Mad Men, the AMC TV series centered around an early 1960s Madison Avenue advertising agency, is widely praised for its spot-on depiction of the era’s mores, current and changing. The show’s attention to detail, at least for those of us who lived through that time, is uncanny. Aside from being old enough to enjoy that perspective, I can personally validate the sartorial eye of costume designer Janie Bryant’s selections, at least for the male cast members.
It went by in a flash during Sunday night’s episode about the ad agency’s Christmas party. Buxom redhead Joan walked into the party. I immediately hit the pause and rewind buttons. There, unable to take his eyes off her, was the agency’s young art director wearing a burgundy tuxedo jacket with vertical and horizontal black stripes. That was my Bar-Mitzvah jacket!
How did Janie Bryant find that jacket? Did she secretly visit my house and look through my Bar-Mitzvah album? Of course she didn’t. Besides, my album is in black and white. How would she have known the jacket was burgundy?
Just one more reason I am a big fan of Mad Men...
Federal Offense: Mitch Miller died Saturday. He was 99, considered by many a genius of music, and by others an old fogy of music (http://www.nytimes.com/2010/08/03/arts/music/03miller.html?_r=1&hpw). I will always remember him as the cause of one of my biggest arguments with my brother and father.
Sing Along with Mitch aired on NBC between 1961 and 1964. My father and older brother Bernie really enjoyed that show. I, on the other hand, preferred ABC’s counter-programming—The Untouchables. Since we had but one TV in our pre-VCR or DVR home, someone was going to be disappointed each week.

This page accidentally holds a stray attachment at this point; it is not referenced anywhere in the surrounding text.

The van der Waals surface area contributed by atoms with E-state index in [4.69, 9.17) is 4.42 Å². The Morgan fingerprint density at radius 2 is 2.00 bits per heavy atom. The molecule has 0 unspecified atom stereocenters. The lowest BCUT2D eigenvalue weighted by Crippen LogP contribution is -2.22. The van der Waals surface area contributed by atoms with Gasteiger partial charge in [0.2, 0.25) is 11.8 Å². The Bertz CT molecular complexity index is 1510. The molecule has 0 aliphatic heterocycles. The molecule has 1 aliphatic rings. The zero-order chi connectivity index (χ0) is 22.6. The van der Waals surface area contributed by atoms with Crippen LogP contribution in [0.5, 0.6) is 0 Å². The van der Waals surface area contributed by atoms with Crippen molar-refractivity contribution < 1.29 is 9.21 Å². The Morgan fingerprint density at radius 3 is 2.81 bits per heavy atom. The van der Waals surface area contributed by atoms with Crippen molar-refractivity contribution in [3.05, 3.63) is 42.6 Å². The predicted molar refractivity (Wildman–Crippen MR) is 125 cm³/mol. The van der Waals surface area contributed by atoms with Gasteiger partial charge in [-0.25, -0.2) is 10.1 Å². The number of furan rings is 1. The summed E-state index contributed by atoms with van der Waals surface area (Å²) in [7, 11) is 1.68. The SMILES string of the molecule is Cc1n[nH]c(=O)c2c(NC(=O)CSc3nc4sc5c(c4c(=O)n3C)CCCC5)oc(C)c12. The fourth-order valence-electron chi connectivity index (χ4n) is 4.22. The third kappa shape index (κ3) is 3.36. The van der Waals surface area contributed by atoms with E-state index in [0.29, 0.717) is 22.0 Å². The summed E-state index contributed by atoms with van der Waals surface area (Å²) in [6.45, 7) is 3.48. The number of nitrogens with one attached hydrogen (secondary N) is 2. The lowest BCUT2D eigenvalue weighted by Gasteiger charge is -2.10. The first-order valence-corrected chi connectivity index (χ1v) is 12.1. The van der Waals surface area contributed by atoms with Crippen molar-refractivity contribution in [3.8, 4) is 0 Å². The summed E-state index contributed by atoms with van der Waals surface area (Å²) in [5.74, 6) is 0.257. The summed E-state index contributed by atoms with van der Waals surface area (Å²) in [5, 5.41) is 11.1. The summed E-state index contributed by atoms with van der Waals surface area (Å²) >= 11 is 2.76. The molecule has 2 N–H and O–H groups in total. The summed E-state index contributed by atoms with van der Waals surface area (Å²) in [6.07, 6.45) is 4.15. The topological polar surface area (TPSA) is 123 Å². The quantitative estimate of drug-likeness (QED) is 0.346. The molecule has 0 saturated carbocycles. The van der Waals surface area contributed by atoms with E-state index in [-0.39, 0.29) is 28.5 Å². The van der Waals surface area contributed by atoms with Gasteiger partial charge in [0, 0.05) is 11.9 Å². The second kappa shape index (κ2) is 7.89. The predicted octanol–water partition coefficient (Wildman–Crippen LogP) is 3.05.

One particular week I was not to be denied. I screamed and yelled and cried (hey, I wasn’t even a teenager at the time of this story, so cut me some slack, willya). I made enough noise to drown out any hopes Bernie and our father had to enjoy the gang singing along with Mitch. Of course, by the time they finally gave in, Eliot Ness was already deep into his crime-fighting episode. Frank Nitti could have already been arrested, or better yet, machine gunned, by the time I was able to switch the TV to Channel 7.
Our confrontations lasted through The Untouchables’ last season in 1963. After that, we all watched the bouncing ball above the words on the screen and sang along with Mitch. Who knew Mitch was training a generation of karaoke singers?
Mom Says It Best: In this case, it’s Finley’s mother, Allison.
“Fathers, Lock Up Your Daughters, Because Finley’s on the Move,” she reported in a weekend post of her blog, Http://findingfinley.blogspot.com. Our 8-1/2 month old grandson is officially crawling. Here’s proof: http://findingfinley.blogspot.com/2010/08/and-away-he-goes.html.